On top of this, only 32 children – less than 14% of the study participants – scored in the “clinical” or “borderline clinical” range for neurobehavioural problems, but as these groups were combined, it’s unclear how many of those children’s symptoms were clinically significant.

Andrew Whitehouse, a leading autism researcher at the Telethon Kids Institute and University of Western Australia notes the use of parental observations from a small sample should be treated with caution.

“This small-scale study cannot determine anything beyond correlation. This should not change clinical advice, nor daily habits,” Whitehouse says.

“While parent reporting of child behaviours has important value, it can be highly subject to bias, which is something we must keep firmly in mind when interpreting these findings.”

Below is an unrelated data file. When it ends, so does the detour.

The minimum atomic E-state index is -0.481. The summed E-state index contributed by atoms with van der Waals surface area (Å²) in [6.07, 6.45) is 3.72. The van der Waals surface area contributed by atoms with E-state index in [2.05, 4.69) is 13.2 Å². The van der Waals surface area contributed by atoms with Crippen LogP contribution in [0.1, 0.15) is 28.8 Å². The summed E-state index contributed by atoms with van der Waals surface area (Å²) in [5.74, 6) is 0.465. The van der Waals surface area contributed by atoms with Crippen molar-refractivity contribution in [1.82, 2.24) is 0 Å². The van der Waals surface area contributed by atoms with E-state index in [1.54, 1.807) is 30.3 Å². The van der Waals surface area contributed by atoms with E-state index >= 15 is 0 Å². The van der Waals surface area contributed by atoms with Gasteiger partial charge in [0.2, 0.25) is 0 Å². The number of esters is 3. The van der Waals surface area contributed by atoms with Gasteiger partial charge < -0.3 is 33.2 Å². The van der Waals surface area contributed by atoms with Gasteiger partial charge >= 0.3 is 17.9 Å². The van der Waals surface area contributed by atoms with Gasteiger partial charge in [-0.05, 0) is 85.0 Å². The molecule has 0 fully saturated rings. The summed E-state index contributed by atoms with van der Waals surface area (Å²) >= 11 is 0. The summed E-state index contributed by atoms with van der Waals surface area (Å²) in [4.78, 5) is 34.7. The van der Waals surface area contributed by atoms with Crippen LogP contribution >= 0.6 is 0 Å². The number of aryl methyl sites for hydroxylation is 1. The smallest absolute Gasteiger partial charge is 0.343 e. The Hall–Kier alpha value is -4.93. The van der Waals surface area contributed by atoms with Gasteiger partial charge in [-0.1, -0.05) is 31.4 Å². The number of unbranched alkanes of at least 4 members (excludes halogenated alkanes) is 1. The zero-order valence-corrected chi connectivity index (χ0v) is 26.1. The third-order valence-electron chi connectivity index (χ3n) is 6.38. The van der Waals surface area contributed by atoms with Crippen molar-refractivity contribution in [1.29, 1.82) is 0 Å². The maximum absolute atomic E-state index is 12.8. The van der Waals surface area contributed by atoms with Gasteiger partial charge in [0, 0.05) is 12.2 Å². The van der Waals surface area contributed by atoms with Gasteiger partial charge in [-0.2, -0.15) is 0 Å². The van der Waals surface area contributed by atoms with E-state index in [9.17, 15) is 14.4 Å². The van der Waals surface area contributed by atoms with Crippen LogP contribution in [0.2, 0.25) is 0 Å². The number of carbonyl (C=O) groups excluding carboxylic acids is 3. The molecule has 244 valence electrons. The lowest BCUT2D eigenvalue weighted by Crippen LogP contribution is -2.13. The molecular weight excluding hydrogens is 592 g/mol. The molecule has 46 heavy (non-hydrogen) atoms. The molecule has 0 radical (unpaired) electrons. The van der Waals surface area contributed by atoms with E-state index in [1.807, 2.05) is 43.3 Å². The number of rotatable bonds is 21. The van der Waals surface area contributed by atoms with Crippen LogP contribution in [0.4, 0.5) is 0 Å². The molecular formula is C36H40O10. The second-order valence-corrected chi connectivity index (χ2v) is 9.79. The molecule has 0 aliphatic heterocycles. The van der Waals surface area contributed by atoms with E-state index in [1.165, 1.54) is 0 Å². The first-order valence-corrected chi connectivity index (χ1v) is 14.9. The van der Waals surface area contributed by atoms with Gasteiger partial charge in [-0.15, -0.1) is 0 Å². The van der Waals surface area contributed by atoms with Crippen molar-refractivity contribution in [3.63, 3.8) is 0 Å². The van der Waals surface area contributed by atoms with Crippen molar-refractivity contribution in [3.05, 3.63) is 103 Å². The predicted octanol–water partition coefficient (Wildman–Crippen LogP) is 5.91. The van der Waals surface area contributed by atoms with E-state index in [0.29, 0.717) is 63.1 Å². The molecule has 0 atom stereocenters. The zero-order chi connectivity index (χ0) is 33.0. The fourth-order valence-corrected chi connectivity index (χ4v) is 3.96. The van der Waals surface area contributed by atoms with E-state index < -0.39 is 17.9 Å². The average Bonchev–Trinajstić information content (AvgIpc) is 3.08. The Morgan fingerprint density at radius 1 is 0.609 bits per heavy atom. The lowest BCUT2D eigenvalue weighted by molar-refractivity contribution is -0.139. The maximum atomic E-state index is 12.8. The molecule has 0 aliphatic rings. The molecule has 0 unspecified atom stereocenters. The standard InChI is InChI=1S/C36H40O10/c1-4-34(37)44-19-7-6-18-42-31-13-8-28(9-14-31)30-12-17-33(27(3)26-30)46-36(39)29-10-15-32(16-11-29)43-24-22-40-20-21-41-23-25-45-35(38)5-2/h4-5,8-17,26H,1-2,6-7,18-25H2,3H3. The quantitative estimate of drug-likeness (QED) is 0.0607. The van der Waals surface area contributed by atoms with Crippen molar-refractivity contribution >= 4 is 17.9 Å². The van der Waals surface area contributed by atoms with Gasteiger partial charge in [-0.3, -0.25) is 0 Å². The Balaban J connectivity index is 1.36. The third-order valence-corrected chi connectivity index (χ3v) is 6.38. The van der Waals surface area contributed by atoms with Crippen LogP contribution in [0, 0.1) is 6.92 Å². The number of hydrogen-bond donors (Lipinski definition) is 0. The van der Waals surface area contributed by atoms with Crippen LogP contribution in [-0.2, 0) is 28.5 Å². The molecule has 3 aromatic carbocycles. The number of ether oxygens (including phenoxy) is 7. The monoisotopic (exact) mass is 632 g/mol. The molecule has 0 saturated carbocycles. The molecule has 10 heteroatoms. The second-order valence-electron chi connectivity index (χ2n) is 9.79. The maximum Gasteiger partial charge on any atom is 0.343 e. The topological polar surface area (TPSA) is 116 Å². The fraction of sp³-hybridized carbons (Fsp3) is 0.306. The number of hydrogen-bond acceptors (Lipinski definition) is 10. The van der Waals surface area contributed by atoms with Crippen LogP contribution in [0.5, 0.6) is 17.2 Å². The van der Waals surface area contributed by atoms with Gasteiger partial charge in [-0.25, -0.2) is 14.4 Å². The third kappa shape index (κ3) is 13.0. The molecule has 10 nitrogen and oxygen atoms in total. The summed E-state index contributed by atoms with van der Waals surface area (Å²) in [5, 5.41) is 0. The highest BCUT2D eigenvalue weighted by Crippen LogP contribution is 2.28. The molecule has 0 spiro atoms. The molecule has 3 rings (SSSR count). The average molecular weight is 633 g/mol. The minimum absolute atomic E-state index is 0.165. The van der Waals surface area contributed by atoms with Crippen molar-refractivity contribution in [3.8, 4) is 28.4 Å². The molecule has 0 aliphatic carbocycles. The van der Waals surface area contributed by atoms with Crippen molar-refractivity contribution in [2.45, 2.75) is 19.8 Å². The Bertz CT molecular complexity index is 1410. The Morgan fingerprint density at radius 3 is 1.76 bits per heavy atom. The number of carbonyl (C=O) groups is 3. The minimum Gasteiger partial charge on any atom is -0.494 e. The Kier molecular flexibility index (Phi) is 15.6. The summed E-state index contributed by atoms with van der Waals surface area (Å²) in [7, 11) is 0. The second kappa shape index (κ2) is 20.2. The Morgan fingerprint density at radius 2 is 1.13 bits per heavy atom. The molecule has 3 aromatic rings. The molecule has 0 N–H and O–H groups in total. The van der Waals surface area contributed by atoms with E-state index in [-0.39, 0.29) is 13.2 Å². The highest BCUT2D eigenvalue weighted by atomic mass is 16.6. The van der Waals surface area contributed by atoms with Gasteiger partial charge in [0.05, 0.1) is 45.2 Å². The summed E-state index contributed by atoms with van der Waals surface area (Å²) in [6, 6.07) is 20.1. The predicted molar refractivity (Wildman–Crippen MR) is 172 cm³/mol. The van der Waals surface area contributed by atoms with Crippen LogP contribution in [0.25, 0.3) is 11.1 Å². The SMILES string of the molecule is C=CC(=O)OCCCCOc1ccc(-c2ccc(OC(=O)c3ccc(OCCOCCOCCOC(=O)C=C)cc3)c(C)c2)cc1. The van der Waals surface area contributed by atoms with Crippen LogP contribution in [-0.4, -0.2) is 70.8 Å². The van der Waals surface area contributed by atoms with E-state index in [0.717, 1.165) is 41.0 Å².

Population details matter when reviewing topical research

For decades, communities have held concerns about health risks associated with fluoride intake.

Some are well-founded: prolonged, excessive fluoride exposure can risk the chemical building up in bones and teeth, leading to skeletal or dental fluorosis.

But the level of exposure needed for fluorosis is well beyond the average daily fluoride intake – that includes people who drink fluoridated tap water.

The US National Institutes of Health notes that acute symptoms like nausea, vomiting and other gastrointestinal symptoms can occur in events of severe fluoride toxicity, but such cases are usually due to rare accidents and are “virtually impossible to achieve from water or toothpaste containing standard levels of added fluoride”.